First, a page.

CCN Marks 30 Years of Existence

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By Wezi Tjaronda

WINDHOEK

As the Council of Churches in Namibia (CCN) celebrates 30 years of existence it still has a lot to do to live up to its mission statement, its general secretary Reverend Philip Strydom has said.

Part of the CCN statement reads: “CCN is a fellowship for Christian churches committed to the Gospel of Jesus Christ in serving and caring for God’s people.”

To fulfil this mission, Strydom says the council will have to work hard for the country to eradicate poverty, reduce the HIV prevalence rate and empower the youth and address gender inequality.

Most Namibians still live in abject poverty despite the country having plenty of natural resources. National Planning Commission statistics indicate that 35 percent of the Namibian population lives below the poverty datum line of US$1 per day.

While 60 percent of the nation’s riches are enjoyed by 10 percent of the population, the living standards of the remaining 90 percent is comparable to those living in Least Developed Countries.

“It is unacceptable that the poverty levels are still high when a few benefit from our natural resources while the majority are excluded,” said Strydom
The HIV prevalence rate is19.9 percent, which makes Namibia one of the countries with the highest prevalence rates in the world, while 60 percent of the youth in Namibia is unemployed.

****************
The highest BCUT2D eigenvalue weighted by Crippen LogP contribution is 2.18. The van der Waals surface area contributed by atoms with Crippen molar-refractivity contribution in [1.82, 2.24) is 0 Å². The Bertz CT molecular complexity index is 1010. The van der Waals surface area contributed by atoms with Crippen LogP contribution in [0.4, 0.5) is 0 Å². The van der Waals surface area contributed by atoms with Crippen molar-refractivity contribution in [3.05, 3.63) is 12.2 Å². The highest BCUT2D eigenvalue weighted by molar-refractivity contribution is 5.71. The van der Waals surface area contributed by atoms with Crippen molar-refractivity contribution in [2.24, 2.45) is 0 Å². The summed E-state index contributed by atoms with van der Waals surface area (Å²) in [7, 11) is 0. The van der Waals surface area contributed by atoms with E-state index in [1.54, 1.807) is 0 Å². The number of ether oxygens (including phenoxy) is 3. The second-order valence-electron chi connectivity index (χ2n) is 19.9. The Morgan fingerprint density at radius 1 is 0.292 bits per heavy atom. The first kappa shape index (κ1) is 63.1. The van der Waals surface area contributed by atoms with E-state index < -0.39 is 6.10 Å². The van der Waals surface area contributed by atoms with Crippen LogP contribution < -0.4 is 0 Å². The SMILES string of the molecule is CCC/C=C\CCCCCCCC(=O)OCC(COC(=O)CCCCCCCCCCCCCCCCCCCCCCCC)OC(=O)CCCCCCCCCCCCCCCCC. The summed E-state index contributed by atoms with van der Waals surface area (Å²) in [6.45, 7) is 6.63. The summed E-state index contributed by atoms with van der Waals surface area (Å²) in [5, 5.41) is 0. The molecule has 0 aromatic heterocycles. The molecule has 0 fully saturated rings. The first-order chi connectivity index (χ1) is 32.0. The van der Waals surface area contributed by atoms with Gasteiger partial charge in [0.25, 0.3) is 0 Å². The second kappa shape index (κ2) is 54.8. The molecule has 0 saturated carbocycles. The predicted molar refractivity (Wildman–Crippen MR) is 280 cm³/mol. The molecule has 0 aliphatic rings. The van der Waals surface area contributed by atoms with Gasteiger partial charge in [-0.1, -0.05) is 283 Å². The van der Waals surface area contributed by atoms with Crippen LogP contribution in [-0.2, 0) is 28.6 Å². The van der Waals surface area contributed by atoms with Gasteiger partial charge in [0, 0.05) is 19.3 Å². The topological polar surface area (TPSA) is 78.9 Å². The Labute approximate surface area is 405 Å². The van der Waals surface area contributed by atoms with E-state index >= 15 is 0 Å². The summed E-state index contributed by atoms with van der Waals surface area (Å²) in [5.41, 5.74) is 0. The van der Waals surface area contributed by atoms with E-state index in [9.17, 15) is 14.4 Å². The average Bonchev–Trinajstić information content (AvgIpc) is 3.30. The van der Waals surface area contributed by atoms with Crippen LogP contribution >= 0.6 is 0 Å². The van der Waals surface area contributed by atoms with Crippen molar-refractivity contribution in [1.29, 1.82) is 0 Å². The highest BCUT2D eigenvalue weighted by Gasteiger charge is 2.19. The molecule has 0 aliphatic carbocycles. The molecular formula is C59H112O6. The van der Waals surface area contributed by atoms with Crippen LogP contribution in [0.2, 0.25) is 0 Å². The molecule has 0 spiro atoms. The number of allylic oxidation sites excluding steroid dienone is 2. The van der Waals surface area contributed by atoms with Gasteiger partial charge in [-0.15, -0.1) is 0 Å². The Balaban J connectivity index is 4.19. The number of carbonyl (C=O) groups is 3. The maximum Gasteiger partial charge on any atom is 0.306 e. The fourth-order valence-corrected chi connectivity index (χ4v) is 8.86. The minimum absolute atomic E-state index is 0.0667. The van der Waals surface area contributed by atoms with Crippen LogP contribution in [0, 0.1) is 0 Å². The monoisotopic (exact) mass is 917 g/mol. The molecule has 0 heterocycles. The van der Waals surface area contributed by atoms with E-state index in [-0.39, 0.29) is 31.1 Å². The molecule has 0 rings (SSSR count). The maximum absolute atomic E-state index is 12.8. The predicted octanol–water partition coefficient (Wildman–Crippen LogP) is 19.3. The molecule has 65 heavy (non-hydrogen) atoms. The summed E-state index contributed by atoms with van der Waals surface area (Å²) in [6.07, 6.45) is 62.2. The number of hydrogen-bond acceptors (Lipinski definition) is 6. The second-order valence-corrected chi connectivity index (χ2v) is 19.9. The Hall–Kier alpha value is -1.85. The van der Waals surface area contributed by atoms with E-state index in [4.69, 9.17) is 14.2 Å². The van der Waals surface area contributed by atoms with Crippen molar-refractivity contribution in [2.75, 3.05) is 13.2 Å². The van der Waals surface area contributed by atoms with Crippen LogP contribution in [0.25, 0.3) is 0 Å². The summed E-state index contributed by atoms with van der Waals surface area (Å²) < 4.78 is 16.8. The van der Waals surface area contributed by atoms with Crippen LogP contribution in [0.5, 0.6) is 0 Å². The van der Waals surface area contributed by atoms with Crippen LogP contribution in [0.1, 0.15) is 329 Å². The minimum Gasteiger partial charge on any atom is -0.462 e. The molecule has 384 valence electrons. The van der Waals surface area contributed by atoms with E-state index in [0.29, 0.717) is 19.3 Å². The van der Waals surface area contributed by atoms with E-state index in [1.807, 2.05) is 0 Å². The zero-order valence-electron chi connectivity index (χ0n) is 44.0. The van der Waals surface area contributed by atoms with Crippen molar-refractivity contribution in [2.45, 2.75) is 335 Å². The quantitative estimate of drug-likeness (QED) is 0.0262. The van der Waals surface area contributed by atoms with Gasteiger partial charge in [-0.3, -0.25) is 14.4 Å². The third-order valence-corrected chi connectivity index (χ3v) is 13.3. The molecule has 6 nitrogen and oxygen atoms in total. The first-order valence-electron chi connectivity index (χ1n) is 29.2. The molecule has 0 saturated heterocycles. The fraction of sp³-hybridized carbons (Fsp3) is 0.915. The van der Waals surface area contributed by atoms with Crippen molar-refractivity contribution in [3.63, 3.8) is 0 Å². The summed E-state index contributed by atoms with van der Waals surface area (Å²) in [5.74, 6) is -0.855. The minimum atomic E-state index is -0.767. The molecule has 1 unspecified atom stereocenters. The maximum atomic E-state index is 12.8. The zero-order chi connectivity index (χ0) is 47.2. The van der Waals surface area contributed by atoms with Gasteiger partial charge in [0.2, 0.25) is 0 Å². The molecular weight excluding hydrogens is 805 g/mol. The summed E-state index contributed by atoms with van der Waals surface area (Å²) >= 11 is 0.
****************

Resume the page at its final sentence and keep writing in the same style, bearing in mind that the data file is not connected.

Although progress has been made in addressing the gender balance in the National Assembly, Namibia has other gender-related challenges including imbalances at economic decision-making level and also in cultural and social attitudes, where women are persistently perceived on traditional roles in society.

Strydom said the council wanted to focus on the youth who are particularly marginalised and also tackle prejudices against women.

Started in the early 1970s as a loose alliance of Namibian churches (Christian Centre), which spoke with a united voice against injustice on behalf of the voiceless and initiated relief projects for the poor, it was revamped and became the Council of Churches in Namibia on October 17, 1978.

Looking back, Strydom said the council wants to give recognition and honour people that have played a role in the council’s achievements.

The CCN will also use the anniversary to look into what the future holds for the religious body. The theme of the celebrations, to be held on October 17, is “A story of Courage and Faith for Unity, Justice and Peace”.

Strydom said the celebrations would also look into the important phases the council has gone through, namely the first 10 years before independence, 10 years after and the current phase.

The past 30 years have seen the CCN bringing together a diverse Christian family. Strydom said the council was an exception in that the Roman Catholic Church, which normally has its own council, is part of the CCN.

The CCN also prides itself as one of the organisations that contributed to the fight against apartheid and the attainment of independence.

Strydom said the CCN has over the years improved the standards of living of poor communities and provided both formal and adult education.

The national celebration is set for Windhoek but other regional celebrations will be held in Rundu and the north.

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